The majority of large European banks reported weaker liquidity coverage ratios in the second quarter, S&P Global Market Intelligence data shows.
Two-thirds of the 33 European banks with assets of more than €100 billion posted quarter-over-quarter declines in their coverage ratios. The ratio is calculated by dividing a company's stock of high-quality liquid assets by total net cash outflows over a 30-day period.
Swedbank AB (publ) had the biggest quarterly drop in its ratio at 19.08 percentage points, though the 147.21% result represented a 3.99-percentage-point increase year over year.
Groupe BPCE, Caixa Geral de Depósitos SA and Banco de Sabadell SA also reported double-digit quarterly declines on a percentage basis, though Caixa Geral de Depósitos retained the largest absolute liquidity coverage ratio in the sample at 356%.
HSBC Holdings PLC recorded the smallest drop in its liquidity ratio, down by 0.40 percentage point. Alongside Deutsche Bank AG and Skandinaviska Enskilda Banken AB (publ), it was among the least liquid banks in the sample.
By contrast, the European bank with the biggest jump in its liquidity ratio was Raiffeisen Bank International AG in Austria, which saw a jump of 56.36 percentage points. Raiffeisen's second-quarter results benefited from strong results in net interest income, up 57% to €1.21 billion. This was attributed to greater deposits in Russian rubles and appreciation in the ruble against the euro.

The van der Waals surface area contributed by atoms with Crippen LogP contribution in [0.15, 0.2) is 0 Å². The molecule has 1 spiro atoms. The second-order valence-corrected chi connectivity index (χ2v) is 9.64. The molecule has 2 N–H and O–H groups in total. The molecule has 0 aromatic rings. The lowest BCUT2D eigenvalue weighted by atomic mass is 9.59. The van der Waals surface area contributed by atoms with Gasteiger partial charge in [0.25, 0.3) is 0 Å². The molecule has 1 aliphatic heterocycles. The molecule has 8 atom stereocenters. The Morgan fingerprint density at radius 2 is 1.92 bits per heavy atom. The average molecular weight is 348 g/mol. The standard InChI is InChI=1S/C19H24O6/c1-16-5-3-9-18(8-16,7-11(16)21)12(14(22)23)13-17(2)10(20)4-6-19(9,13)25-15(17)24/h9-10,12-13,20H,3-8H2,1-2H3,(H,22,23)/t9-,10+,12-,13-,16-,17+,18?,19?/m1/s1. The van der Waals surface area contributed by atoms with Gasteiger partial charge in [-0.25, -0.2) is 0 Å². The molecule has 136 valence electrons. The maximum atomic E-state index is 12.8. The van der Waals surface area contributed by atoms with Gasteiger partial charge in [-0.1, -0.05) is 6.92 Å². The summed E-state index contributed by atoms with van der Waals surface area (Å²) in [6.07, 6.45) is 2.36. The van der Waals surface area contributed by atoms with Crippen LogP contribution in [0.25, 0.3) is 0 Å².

The second-biggest increase in liquidity ratios was just 19.27 percentage points, belonging to Unicaja Banco SA from Spain. Recently however, the Spanish government announced a windfall tax on banks and other companies, saying it would be used to help citizens cope with higher cost of living. Bank executives sharply criticized the announcement, saying it might hurt the lenders and investor confidence in banks.
In a credit research report, S&P Global Ratings said it expects that although market volatility and inflation will cut into earnings of European financial institutions, higher interest rates will overall provide upward support to their earnings. However, the rating agency did express concern on actual European sovereigns, due to a mix of the ongoing Russia-Ukraine war and its spillover effects, and demand and supply shocks. Higher oil prices, food scarcity or difficulty in food availability could also keep inflation at elevated levels going into next year.